Tuesday, February 17, 2009
Tuesday, February 10, 2009
Of course, all the wood here is scrap from other project. I'll pop for some ebony or walnut for the fret board.
Those scrap looking pieces are braces for the lining while the glue dries.
Friday, February 6, 2009
Here are some keel fins for a 6-7 cedar fish. I originally milled the wood at 3/8-inch thick and then thought that that was too thin to foil a 9-inch long fin. So I added a second 3/8 layer for final thickness of 3/4-inch. This was a good thickness as it allowed me to foil the entire fin.
Tuesday, February 3, 2009
Monday, February 2, 2009
I tried to keep the rails fairly round, pretty much 50-50 for the nose and mid section going to probably a 60-40 at the tail. This has worked out really well. There is plenty of speed and enough suction on the rails to make it a pretty good nose rider. The bottom has two channels which I think gives it good speed.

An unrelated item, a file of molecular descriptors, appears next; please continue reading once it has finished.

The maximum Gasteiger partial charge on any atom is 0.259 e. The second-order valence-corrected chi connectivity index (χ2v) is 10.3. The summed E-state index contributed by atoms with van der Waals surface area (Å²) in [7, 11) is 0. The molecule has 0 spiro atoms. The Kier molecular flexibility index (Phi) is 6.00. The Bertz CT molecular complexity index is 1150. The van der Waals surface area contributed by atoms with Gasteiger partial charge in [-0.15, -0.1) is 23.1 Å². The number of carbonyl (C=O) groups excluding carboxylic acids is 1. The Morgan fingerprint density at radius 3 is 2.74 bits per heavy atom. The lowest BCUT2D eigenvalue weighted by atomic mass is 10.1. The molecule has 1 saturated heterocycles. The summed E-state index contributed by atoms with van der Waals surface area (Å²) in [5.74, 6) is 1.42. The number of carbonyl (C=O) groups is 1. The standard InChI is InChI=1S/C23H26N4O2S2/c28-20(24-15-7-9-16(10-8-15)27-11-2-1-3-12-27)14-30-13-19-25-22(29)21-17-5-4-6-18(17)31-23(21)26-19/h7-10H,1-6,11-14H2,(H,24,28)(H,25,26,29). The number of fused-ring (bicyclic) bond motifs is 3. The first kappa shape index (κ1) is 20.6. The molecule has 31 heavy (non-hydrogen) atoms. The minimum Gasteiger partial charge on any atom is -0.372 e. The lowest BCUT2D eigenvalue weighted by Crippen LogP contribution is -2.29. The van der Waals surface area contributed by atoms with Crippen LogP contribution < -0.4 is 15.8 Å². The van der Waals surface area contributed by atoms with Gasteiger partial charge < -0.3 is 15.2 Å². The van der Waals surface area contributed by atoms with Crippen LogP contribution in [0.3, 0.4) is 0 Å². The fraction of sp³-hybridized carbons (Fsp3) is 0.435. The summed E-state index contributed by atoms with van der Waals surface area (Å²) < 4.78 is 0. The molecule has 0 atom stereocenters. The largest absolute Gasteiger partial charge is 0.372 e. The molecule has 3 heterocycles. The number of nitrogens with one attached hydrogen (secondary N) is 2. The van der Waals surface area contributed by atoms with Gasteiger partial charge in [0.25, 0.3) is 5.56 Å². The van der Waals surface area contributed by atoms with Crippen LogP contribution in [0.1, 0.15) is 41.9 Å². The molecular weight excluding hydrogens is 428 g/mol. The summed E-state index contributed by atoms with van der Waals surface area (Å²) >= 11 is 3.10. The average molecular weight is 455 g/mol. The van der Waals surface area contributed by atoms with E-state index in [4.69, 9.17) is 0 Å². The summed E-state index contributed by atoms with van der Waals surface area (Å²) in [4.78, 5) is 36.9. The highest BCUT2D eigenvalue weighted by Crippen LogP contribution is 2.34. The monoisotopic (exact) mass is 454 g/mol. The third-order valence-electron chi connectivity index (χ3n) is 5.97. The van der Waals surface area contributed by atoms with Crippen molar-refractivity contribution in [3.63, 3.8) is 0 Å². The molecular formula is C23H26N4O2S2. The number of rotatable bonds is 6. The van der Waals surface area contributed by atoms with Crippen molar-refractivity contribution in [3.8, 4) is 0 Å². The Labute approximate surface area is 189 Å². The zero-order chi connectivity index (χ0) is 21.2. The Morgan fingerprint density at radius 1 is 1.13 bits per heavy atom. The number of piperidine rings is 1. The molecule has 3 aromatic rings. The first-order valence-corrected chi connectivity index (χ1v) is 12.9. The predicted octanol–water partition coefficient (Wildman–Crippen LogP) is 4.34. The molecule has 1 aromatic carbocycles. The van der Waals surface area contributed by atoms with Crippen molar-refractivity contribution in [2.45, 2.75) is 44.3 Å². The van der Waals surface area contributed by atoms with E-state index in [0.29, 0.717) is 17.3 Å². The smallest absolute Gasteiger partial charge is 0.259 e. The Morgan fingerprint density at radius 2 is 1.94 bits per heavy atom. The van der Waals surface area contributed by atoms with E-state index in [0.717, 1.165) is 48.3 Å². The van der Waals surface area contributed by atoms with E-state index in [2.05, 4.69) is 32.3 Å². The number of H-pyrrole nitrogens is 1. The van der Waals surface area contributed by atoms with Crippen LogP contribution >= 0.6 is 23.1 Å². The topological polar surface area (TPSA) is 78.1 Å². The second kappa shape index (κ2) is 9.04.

I copied a pretty famous fin and am really pleased and surprised at how well it works. I made the fin from cedar with pine accent strips. The pine came from pallett I found at the office. It's full foiled and is a maximum of about 3/4-inch thick, with the max thickness at about 1/3 of the chord length. Surprisingly, this fin makes the board super loose, and not surprisingly, gives lots of bite, even when up on the nose. It only seems to lose its bite just after takeoff, if I turn to early and am high on the wave, then it kind of shimmys around and quickly bites in as I pick up speed. I did not add any reinforcing to the bottom skin only because I did not even think about it! The skin on the bottom is only 3/16". So, with the fin glassed on, the whole thing flexes a little from side to side. I don't know if this has any effect on anything, but there are some people who believe that flexy fins give lots of drive off the bottom turn.